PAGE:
#1
My ashton p bass knock off has 500k pots instead of 250 k pots i discovered this after i rewired it and accually read what it said on the pots what will the difference be with single coil Pick ups it has a very bright sound for something thats had the frets ripped outta it
so whats the difference between 250k and 500k pots

thanks in advanced
I am me. Live with it.
#2
Legend has it tha 500k pots give a brighter sound.

Fender use 250k
Gibson use 500k

So from then on, it's the standard to believe that you use 250k with single coils (which are bright enough on their own) and 500k with humbuckers (to add a bit more high end).
#3
ahhh ok kool thanks for the helpthought that was it so it adds more high end thanks man
I am me. Live with it.
#5
Quote by sashki
Legend has it tha 500k pots give a brighter sound.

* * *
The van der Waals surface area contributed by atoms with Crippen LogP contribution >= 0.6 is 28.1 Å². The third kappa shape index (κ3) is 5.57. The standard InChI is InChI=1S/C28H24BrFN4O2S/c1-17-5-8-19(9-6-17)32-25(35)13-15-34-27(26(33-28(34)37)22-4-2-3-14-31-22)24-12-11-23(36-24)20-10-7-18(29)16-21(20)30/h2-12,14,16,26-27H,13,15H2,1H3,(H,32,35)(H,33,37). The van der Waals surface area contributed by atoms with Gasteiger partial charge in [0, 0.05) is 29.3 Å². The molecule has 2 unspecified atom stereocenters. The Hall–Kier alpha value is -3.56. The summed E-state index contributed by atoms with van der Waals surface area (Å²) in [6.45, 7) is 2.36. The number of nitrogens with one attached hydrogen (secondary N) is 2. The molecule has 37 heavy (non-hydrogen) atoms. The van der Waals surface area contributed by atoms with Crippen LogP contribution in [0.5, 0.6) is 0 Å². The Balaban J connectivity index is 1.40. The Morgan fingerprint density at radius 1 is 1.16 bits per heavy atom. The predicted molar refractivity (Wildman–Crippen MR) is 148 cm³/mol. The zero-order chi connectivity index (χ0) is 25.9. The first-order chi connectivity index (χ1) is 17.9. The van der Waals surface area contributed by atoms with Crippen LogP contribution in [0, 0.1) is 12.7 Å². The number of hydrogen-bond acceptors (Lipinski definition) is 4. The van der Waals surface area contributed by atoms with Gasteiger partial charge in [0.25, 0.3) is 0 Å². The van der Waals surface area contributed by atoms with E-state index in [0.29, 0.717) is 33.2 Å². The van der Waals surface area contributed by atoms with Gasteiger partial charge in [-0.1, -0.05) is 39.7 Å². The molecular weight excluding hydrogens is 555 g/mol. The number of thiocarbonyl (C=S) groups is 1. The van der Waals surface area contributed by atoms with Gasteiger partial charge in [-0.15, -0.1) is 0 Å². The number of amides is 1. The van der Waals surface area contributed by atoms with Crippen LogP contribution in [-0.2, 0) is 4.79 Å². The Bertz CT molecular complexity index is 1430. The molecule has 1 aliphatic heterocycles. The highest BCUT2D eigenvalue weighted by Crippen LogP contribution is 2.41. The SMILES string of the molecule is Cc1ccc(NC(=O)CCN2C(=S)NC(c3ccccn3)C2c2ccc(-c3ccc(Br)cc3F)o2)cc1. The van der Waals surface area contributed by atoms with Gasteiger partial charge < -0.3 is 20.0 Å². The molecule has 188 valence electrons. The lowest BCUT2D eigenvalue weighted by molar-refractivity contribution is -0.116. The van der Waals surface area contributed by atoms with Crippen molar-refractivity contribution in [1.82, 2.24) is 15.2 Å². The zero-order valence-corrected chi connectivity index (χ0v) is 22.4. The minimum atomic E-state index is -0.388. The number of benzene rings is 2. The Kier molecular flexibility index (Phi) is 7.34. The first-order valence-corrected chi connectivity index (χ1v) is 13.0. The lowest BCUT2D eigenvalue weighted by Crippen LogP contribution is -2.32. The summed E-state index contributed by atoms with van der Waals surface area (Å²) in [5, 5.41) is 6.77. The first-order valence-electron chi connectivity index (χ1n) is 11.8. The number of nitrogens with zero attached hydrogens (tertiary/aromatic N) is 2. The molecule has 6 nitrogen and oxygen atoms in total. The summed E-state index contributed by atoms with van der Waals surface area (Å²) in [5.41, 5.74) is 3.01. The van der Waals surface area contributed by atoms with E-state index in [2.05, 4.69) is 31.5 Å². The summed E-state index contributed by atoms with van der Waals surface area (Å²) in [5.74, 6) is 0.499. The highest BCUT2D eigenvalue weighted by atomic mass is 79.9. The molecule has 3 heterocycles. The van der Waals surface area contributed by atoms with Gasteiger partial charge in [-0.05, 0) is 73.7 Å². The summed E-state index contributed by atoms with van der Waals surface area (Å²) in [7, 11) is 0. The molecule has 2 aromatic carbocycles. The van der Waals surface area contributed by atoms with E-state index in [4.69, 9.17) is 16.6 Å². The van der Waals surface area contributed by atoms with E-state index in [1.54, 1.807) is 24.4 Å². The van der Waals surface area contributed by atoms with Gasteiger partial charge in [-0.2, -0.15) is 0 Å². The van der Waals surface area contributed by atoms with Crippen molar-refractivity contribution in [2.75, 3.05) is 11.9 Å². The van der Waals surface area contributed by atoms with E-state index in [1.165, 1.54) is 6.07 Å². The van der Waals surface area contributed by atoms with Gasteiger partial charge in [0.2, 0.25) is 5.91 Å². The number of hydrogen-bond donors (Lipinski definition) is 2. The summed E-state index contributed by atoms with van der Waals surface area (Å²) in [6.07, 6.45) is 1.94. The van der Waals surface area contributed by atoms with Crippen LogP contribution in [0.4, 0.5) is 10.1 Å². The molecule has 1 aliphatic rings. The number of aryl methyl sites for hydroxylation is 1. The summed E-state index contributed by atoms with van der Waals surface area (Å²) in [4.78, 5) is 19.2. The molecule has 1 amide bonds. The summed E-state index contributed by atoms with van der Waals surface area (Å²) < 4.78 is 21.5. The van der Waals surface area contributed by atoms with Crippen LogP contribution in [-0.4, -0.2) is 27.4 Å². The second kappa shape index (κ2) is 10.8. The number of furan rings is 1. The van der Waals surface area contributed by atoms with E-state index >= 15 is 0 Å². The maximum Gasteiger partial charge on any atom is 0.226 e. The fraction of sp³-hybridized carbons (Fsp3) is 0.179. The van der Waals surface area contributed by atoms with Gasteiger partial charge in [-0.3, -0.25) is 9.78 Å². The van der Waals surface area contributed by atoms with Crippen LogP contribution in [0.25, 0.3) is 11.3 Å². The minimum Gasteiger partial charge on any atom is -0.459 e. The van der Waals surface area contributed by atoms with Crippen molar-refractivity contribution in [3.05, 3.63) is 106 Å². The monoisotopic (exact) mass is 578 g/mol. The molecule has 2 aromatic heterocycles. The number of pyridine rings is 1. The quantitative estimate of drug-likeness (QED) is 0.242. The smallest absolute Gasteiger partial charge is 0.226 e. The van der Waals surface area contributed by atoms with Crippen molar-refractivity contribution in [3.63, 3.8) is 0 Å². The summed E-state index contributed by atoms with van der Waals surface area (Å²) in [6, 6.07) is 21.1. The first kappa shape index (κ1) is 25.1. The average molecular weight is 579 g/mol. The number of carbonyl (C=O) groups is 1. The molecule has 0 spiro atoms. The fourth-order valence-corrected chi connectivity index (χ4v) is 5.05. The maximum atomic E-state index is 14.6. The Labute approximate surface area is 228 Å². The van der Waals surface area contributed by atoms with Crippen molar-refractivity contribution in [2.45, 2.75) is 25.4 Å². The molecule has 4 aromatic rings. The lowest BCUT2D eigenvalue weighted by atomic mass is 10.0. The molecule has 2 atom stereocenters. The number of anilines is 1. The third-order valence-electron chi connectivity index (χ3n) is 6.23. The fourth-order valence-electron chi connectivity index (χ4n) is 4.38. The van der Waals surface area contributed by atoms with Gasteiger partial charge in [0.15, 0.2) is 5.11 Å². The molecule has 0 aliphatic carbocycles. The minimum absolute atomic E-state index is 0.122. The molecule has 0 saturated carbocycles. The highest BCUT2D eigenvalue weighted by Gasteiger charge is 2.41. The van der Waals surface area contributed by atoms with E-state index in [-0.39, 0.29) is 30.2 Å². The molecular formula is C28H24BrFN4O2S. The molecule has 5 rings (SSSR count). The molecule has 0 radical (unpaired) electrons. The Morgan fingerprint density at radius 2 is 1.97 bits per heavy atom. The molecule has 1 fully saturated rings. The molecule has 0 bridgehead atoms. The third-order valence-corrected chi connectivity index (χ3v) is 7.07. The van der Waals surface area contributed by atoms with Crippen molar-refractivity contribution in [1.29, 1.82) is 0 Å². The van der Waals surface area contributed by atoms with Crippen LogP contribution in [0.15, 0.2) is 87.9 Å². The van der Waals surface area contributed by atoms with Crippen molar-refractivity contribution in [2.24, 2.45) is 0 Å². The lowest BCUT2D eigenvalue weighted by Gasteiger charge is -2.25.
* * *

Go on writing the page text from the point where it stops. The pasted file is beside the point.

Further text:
Fender use 250k
Gibson use 500k

So from then on, it's the standard to believe that you use 250k with single coils (which are bright enough on their own) and 500k with humbuckers (to add a bit more high end).

the reason they give a "brighter" sound is that higher rating pots bleed less treble than lower rated pots. Humbuckers don't really have a lot of treble to bleed so if you put pots lower than 500k in a humbuckers circuit, it will just sound muffled. if you use 500k pots in a guitar with single coils, it will sound a little bit brighter, although its not going to make that much difference as 250ks don't bleed that much treble from lower output pickups like single coils, which is why often companies will just use 500k pots in every guitar.
I like analogue Solid State amps that make no effort to be "tube-like", and I'm proud of it...

...A little too proud, to be honest.